People and Planes of Creve Coeur
In the department of flood recovery, Noah and his ark got nuthin' on the folks at this little airport-except that many of the aircraft they saved are ones, not twos, of a kind.
- By Linda Shiner
- Air & Space magazine, July 2005
(Page 2 of 6)
Perhaps his greatest work of art is in the hangar next door: a 1952 Rawdon T-1, which he and his brother Phil, today a corporate pilot, helped their dad, Jack, restore in the late 1970s. The Rawdon has won seven awards, including Reserve Grand Champion in the Classic category at the Oshkosh, Wisconsin fly-in three years running. The late Jack Chastain, who worked for Rawdon Brothers Aircraft Company in Wichita, Kansas, had demonstrated a similar tandem-seat trainer to potential customers, including the governments of Colombia and Ecuador in 1952. On that trip, his wife May Belle occupied the Rawdon's back seat. (Colombia bought three.)
As Chastain tells the story of the Rawdon, I'm watching him work on yet another Waco for Cournoyer, this one, Chastain says, for sale, "though John may have seller's remorse. He usually does. That's why we painted it yellow." Cournoyer isn't fond of yellow airplanes, explains Chastain, so it's easier for him to let them go; Stix loves yellow.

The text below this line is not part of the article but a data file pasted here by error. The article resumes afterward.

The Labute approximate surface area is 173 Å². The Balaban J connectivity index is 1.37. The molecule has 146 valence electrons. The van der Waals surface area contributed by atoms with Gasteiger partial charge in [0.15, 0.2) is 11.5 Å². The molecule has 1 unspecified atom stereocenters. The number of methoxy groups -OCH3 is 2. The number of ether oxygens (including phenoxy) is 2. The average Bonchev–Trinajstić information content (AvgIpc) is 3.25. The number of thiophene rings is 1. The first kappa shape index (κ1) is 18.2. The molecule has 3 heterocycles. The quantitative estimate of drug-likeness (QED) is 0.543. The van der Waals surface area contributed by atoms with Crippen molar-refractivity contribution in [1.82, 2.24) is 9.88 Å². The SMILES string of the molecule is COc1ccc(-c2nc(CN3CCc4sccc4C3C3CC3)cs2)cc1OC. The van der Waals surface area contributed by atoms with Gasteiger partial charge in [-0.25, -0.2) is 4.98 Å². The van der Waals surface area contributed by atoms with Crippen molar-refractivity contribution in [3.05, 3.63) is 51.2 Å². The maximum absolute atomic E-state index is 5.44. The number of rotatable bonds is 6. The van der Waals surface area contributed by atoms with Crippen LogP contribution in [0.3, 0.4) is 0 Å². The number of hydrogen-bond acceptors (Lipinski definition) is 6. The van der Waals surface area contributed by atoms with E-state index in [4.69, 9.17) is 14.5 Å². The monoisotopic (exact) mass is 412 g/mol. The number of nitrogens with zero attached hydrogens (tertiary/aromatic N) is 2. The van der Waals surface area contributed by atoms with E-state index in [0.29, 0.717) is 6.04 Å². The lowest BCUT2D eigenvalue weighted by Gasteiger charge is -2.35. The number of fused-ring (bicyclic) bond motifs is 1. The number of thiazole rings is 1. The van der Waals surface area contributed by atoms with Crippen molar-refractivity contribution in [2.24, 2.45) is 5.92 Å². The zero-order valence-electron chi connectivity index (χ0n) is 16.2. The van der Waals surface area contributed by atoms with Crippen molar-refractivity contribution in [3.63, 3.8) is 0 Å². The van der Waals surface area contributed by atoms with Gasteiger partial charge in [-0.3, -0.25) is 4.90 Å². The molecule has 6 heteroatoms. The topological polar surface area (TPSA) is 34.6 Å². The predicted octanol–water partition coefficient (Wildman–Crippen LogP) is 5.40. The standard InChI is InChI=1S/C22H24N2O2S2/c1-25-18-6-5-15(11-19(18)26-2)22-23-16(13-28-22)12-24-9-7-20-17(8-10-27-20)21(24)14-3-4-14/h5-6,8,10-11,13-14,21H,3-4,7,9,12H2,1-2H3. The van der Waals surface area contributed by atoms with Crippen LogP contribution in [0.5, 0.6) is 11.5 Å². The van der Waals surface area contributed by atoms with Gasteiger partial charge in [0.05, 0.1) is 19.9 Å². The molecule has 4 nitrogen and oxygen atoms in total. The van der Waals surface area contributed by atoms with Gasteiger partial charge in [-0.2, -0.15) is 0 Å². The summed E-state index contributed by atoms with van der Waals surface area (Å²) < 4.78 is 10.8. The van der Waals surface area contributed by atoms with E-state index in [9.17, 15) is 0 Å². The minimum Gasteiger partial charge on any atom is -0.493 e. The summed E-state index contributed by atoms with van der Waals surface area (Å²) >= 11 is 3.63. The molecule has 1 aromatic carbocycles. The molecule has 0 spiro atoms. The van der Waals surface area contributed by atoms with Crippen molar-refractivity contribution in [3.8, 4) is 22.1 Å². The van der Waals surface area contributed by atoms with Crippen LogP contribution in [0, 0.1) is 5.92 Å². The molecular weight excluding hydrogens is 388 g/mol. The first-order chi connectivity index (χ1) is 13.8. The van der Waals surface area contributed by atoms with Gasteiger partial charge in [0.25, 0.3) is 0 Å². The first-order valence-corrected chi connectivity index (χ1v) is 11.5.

Cournoyer is taciturn, Stix is talkative. Cournoyer loves Wacos, Stix goes for Stearmans. Both are married to women named Connie. Connie Stix managed the airport for years and is there every Sunday. She helped Stix, Cournoyer, and John Mullen transform a 34-acre airport into a 285-acre one with a 4,500-foot concrete runway and a 3,120-foot grass strip, which the owners maintain because the airplanes equipped with tail skids can't operate on pavement and because some pilots think it's fun to land on grass. They've built about 100 hangars.
Stix says he and his partners originally decided to sell rather than rent the hangars because they needed the income to make payments on the $540,000 note they took on the airport. It turned out to have been a providential decision.
The 1993 Mississippi River flood, which claimed 50 lives and caused $15 billion in damages nationwide, left the airport under 20 feet of water. "We flew over a few times," says Stix, "and we couldn't see any buildings. We thought they had washed away, but they were just under water."
To the people of Creve Coeur, time is marked "before the flood" and "after the flood." Everybody has photographs. Everybody remembers the call from the airport owners as the river was rising: "Whoever can move an airplane, move an airplane." Out of 200 aircraft, 12 were lost.
Stix's partner, John Mullen, who had worked as a physicist at McDonnell Douglas in St. Louis and was wise in the ways of government contracts, had managed to have the airport designated a reliever for Lambert-St. Louis International. The designation won them federal financial aid for clean-up and repairs.
When the waters receded, eight feet of Missouri river bottom was left behind. "If the hangars had only been rental units," says Stix, "the tenants would have most likely found other places to put their aircraft." As owners, the pilots stayed, cleaning and salvaging what they could.